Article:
The China Factor in the EU: A Realist Approach
Supposedly, 2020 should have marked a highpoint of EU-China relations as a milestone for upgrading the bilateral investment cooperation, namely the Comprehensive Agreement on Investment, which had entered the concluding stage. However, the unexpected Coronavirus pandemic seems to decelerate not only international politics, but also European affairs, including trade talks between these two economic superpowers.
During this pause, the relationship is worth-analysing on a factual basis. From a realist approach, this half of the article series will focus on trade and investment.
The EU-China relationship is multifaceted, sometimes even contradictory. It is a well-known fact that China is the second biggest external trading partner of the EU. If this statement is not put into perspective, Chinese influence can be exaggerated.
Firstly, European countries trade amongst each other more than with any other part of the world. Around 60% of national exports or imports in total are to or from another member state. Secondly, after Brexit, the United Kingdom becomes the third largest trader with the EU, just behind China and the United States. These three countries share 12.6%, 13.8% and 15.2% of extra-EU trade accordingly. Taking geographic proximity, level of development, long-lasting and intimate partnership, and ongoing negotiations all into account, the emergence from the East should not overshadow the significance and potentials of the British economy. Thirdly, quality is an issue required special attention.
“Made in China” is often associated with inexpensive and speedy production, together with poor quality and defects. Taking the latest disease as an example, the “world’s factory” has reacted promptly and supplied medical equipment to Europe, including masks and testing kits, soon after the outbreak across the continent. Yet the gesture named “Mask Diplomacy” has backfired. Several European states have found that the equipment from China failed to meet the required standards and were not adequately accurate. This experience definitely raises a red flag in the sector of public procurement of the member states.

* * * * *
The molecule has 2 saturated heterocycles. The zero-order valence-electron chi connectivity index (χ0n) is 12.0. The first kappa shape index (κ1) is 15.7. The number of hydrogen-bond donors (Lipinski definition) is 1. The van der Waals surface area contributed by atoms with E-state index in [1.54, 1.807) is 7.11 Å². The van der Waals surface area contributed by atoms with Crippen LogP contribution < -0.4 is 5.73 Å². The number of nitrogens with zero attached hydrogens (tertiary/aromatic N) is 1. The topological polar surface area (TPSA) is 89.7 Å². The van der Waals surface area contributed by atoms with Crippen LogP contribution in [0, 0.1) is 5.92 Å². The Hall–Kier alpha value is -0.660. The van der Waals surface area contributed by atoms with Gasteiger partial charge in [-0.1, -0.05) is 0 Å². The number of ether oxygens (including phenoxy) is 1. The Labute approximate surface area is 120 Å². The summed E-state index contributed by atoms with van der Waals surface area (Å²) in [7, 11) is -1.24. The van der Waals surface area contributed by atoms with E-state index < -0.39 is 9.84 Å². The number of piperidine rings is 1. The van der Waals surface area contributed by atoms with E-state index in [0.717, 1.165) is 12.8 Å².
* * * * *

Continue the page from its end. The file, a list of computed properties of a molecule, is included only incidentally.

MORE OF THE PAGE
Searching beyond the current crisis, development of 5G in Europe is another hotspot exemplifying the dilemma between tempting price and quality issues regarding supplies from China. Referencing a report published by the European Think-tank Network on China in January 2020, European governments, are, at least implicitly, open to Chinese firms’ intervention on deploying the up-to-date network generation. Along with modifying and tightening national regulations for limiting possible risks, there is a pragmatic consideration. An additional 55 billion euros and an 18-month delay will be the results of prohibiting the use of Chinese-built 5G equipment in Europe, an industry analysis reported by Reuters suggested.
In both the medical and the telecommunication examples, the key question at the European level remains unchanged – what should be done for maintaining close economic ties with China while holding threats to public health and security at bay?
Referring to the latest European strategy for China, Brussels describes Beijing as a partner, competitor and rival concurrently. Following with the issue-specific technique, the EU’s position towards China greatly varies depending on the policy area which is discussed.
In term of the Comprehensive Agreement on Investment, which is currently under negotiation, it aims at expanding market access, levelling the playing field, and ultimately improving the investment climate for European companies in China. As expected, the deal will widen the gate for bilateral investment and benefit both sides. Nonetheless, some concerns highlighted in the Sustainability Impact Assessment must be answered. For instance, increasing international exposure of China may not be a catalyst for social change if the agreement does not include specific provisions related to human rights. Although, make no mistake, the EU prioritises economic interests, opportunities in Chinese markets should always be explored with utmost caution. The strategic interests of Europeans should be defended whenever necessary.
Despite the advancement in economic relations, the partnership with China challenges European values to a certain extent. Well before the disease (and Brexit), 21 out of 28 EU member states predominantly held a rather negative view on China. It is the task for the second half of the article series to explore the EU-China relations with a value-oriented approach.
(Banner image: pixabay)